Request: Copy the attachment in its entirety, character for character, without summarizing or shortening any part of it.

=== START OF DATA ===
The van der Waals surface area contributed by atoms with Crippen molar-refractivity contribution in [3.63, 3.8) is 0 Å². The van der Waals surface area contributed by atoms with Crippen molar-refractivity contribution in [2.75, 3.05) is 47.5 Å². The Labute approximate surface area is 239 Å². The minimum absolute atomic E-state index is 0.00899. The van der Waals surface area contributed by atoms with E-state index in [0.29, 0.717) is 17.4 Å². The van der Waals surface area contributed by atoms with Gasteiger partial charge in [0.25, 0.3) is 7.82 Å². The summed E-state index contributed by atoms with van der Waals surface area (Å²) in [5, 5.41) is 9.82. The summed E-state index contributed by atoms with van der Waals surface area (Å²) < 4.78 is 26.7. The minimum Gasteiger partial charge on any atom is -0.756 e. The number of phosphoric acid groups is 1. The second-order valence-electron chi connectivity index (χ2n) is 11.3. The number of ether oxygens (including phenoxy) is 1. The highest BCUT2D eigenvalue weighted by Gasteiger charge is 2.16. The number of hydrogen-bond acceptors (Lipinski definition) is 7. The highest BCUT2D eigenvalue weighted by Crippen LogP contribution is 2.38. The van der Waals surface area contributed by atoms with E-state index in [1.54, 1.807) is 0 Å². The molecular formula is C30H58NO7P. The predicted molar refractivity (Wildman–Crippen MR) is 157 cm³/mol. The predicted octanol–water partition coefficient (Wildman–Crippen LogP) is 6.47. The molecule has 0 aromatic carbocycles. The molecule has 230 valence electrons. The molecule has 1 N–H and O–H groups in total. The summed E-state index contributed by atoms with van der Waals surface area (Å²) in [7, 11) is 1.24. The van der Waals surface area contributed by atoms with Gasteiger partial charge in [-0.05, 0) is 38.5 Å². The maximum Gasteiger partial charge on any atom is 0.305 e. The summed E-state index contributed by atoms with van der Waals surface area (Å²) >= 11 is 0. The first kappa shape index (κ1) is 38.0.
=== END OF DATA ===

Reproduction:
The van der Waals surface area contributed by atoms with Crippen molar-refractivity contribution in [3.63, 3.8) is 0 Å². The van der Waals surface area contributed by atoms with Crippen molar-refractivity contribution in [2.75, 3.05) is 47.5 Å². The Labute approximate surface area is 239 Å². The minimum absolute atomic E-state index is 0.00899. The van der Waals surface area contributed by atoms with E-state index in [0.29, 0.717) is 17.4 Å². The van der Waals surface area contributed by atoms with Gasteiger partial charge in [0.25, 0.3) is 7.82 Å². The summed E-state index contributed by atoms with van der Waals surface area (Å²) in [5, 5.41) is 9.82. The summed E-state index contributed by atoms with van der Waals surface area (Å²) < 4.78 is 26.7. The minimum Gasteiger partial charge on any atom is -0.756 e. The number of phosphoric acid groups is 1. The second-order valence-electron chi connectivity index (χ2n) is 11.3. The number of ether oxygens (including phenoxy) is 1. The highest BCUT2D eigenvalue weighted by Gasteiger charge is 2.16. The number of hydrogen-bond acceptors (Lipinski definition) is 7. The highest BCUT2D eigenvalue weighted by Crippen LogP contribution is 2.38. The van der Waals surface area contributed by atoms with E-state index in [1.54, 1.807) is 0 Å². The molecular formula is C30H58NO7P. The predicted molar refractivity (Wildman–Crippen MR) is 157 cm³/mol. The predicted octanol–water partition coefficient (Wildman–Crippen LogP) is 6.47. The molecule has 0 aromatic carbocycles. The molecule has 230 valence electrons. The molecule has 1 N–H and O–H groups in total. The summed E-state index contributed by atoms with van der Waals surface area (Å²) in [7, 11) is 1.24. The van der Waals surface area contributed by atoms with Gasteiger partial charge in [-0.05, 0) is 38.5 Å². The maximum Gasteiger partial charge on any atom is 0.305 e. The summed E-state index contributed by atoms with van der Waals surface area (Å²) >= 11 is 0. The first kappa shape index (κ1) is 38.0.